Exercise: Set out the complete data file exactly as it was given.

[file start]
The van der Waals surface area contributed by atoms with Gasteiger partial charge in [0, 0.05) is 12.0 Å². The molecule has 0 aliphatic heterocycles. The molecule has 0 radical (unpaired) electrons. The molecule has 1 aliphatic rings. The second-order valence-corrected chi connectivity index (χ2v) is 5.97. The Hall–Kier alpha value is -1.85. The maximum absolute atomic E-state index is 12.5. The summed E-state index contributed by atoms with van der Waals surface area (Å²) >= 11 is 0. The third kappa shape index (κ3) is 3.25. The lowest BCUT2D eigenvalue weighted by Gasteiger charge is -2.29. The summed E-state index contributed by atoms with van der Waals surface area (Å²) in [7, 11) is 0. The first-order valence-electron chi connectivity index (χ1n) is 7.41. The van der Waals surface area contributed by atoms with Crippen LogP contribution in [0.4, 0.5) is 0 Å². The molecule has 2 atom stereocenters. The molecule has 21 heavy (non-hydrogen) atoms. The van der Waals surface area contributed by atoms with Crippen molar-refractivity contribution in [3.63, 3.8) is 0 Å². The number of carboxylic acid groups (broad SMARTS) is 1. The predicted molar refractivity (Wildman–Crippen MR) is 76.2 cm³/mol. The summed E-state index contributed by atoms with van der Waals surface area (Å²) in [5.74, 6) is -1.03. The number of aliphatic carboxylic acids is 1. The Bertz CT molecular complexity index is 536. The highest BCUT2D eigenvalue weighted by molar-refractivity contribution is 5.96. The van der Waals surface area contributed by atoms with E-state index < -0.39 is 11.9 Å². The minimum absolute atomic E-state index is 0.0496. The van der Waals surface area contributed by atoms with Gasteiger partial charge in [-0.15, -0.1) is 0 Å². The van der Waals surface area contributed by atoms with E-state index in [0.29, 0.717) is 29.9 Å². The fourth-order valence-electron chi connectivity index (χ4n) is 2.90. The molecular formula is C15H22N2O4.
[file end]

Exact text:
The van der Waals surface area contributed by atoms with Gasteiger partial charge in [0, 0.05) is 12.0 Å². The molecule has 0 aliphatic heterocycles. The molecule has 0 radical (unpaired) electrons. The molecule has 1 aliphatic rings. The second-order valence-corrected chi connectivity index (χ2v) is 5.97. The Hall–Kier alpha value is -1.85. The maximum absolute atomic E-state index is 12.5. The summed E-state index contributed by atoms with van der Waals surface area (Å²) >= 11 is 0. The third kappa shape index (κ3) is 3.25. The lowest BCUT2D eigenvalue weighted by Gasteiger charge is -2.29. The summed E-state index contributed by atoms with van der Waals surface area (Å²) in [7, 11) is 0. The first-order valence-electron chi connectivity index (χ1n) is 7.41. The van der Waals surface area contributed by atoms with Crippen LogP contribution in [0.4, 0.5) is 0 Å². The molecule has 2 atom stereocenters. The molecule has 21 heavy (non-hydrogen) atoms. The van der Waals surface area contributed by atoms with Crippen molar-refractivity contribution in [3.63, 3.8) is 0 Å². The number of carboxylic acid groups (broad SMARTS) is 1. The predicted molar refractivity (Wildman–Crippen MR) is 76.2 cm³/mol. The summed E-state index contributed by atoms with van der Waals surface area (Å²) in [5.74, 6) is -1.03. The number of aliphatic carboxylic acids is 1. The Bertz CT molecular complexity index is 536. The highest BCUT2D eigenvalue weighted by molar-refractivity contribution is 5.96. The van der Waals surface area contributed by atoms with E-state index < -0.39 is 11.9 Å². The minimum absolute atomic E-state index is 0.0496. The van der Waals surface area contributed by atoms with Gasteiger partial charge in [-0.15, -0.1) is 0 Å². The van der Waals surface area contributed by atoms with E-state index in [0.29, 0.717) is 29.9 Å². The fourth-order valence-electron chi connectivity index (χ4n) is 2.90. The molecular formula is C15H22N2O4.